Test Anxiety: The New Norm?
This article was written by Briony and edited by Emilia.
While it’s easy to understand that being a teenager isn’t always easy in itself, students today face greater hardships than previous generations, particularly when it comes to examinations.
With extracurriculars, special awards and competition to attend prestigious universities, exam results become the benchmark of a child’s success – their grades signifying their value to their parents, teachers and universities. While studying for my IGCSEs pre-COVID, I was taught that everything I studied would be for the exam, in order to achieve well on that one paper. If I had read a question wrong, or was simply having a bad day, my grade could potentially plummet: my two years of hard work disappearing as quick as my hopes and dreams.
With COVID-19 and the introduction of teacher assessed grading, this changed. Instead of one large exam at the end of the learning period, many exam boards opted to place a higher value on coursework, as well as having teachers grading students in smaller, less overwhelming testing environments in order to provide evidence for their predicted grades.
When this change was announced, myself and most of my classmates were overjoyed. Instead of competing with the teacher assessed grades of UK students, we were now able to have an equal chance and our teachers were able to assess us on our actual merits, instead of one performance.
While it is easy to paint most of 2020 and 2021’s respective stress as a product of COVID-19, the fact remains that exams have been a topic of stress for students ever since they were implemented and teenagers in today’s society seem to have some added burdens. According to National Institutes of Health (NIH), 1 in 3 teenagers between 13 to 18 will experience an anxiety disorder during their schooling, while numbers of suicide attempts committed by American teenagers, grades 9 through to 12 increased from 6% in 2009 to 7% in 2017 and suicide attempts that required serious medical attention increased from 1.9% in 2009 to 2.4% in 2017.
While these numbers first appear as small percentages, first consider the size of the US population and imagine the thousands of teenagers that have been affected by such hardships.
How has anxiety become the new normal? Are all teenagers anxious? While the answers to these questions are unclear, the most prevalent form of anxiety in teens is known as Test Anxiety. While almost all students face nerves when going into tests, only approximately 40% of all students (Healthline) deal with some form of test anxiety, to the point where in some cases, a student’s performance could be greatly impacted. While adequate amounts of nerves are known to actually improve exam performance, experiencing test anxiety is defined as both physical symptoms and emotional reactions that seriously impair and cause extreme distress during or leading up to an examination. The American Test Anxiety Association states that students with some form of anxiety consistently score approximately half a letter grade below their peers.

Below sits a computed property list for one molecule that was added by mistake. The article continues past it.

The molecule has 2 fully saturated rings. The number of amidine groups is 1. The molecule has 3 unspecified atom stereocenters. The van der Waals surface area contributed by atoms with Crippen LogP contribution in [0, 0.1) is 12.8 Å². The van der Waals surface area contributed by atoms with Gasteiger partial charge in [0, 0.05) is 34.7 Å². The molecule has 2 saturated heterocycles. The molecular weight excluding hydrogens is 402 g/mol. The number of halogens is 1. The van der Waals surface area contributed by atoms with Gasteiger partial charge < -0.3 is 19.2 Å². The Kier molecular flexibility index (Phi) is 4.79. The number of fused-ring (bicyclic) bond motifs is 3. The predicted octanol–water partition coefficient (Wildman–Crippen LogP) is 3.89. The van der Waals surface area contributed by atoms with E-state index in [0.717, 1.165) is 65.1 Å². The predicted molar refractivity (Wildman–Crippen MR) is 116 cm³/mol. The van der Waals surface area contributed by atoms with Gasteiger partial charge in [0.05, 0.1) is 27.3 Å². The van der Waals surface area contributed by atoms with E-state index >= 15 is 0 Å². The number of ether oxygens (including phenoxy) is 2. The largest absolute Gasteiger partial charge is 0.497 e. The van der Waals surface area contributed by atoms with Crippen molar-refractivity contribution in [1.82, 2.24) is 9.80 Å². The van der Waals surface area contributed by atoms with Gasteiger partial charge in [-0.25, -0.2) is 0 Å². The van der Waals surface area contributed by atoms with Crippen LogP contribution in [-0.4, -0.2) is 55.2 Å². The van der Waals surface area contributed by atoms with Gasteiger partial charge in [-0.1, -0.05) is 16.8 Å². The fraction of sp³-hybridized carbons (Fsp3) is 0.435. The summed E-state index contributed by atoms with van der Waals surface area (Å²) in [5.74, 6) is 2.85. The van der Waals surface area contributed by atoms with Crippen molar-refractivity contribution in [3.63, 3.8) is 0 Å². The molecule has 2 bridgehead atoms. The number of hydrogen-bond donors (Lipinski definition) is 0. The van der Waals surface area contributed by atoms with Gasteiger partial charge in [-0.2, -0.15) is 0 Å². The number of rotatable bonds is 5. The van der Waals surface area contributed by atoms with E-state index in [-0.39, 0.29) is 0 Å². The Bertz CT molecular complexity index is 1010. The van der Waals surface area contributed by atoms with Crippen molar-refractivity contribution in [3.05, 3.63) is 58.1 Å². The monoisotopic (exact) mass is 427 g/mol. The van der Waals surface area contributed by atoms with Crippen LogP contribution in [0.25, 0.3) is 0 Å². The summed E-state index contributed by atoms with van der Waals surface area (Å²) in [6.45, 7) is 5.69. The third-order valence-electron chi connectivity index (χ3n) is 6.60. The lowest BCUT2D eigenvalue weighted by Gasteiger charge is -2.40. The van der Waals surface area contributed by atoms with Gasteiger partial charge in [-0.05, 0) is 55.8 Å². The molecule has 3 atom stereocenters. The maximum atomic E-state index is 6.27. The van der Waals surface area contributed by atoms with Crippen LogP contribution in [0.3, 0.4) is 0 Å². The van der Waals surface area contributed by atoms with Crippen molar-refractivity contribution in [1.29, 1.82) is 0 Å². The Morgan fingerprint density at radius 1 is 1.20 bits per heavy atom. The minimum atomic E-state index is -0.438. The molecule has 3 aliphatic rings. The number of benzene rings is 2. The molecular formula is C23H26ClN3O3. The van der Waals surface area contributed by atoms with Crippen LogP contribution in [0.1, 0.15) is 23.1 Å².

This is not to say that all exams are to some respect evil and our schools are unnecessarily cruel by making us pursue any form of examination but the examinations are instead something to be endured – something that is possible to get through and then once you are done with education, something you are likely never going to have to deal with again. I’ve compiled three ways to be more prepared for these unpleasant feelings during your exams and attempt to score extra marks.
It may seem obvious and boring but being prepared content-wise is the first step to feeling more confident in your exam abilities. This includes note taking, past papers (done under exam conditions alongside a group of friends will mimic the exam experience, albeit with less pressure, which is good for experience) as well as whatever you know works for you – whether it’s YouTube videos or rereading your textbook.
Understand why you are experiencing these feelings
Is it the pressure? Is it being surrounded by any people? Is it the time limit? Whatever the case, it’s important for you to figure out why you’re experiencing this, especially if you are likely to be in similar situations in the future. This could be done through reaching out to a therapist, extensive googling, or by putting yourself in similar situations and isolating the factors which cause you distress.
Reach out to your friends and family
Whatever you are experiencing, it’s very, very likely you are not alone. Talking about your mental health with your loved ones is the best way for them to understand how to support you and how you can support them in return. The likelihood is, many of them are experiencing this too and maybe you can get through this together.
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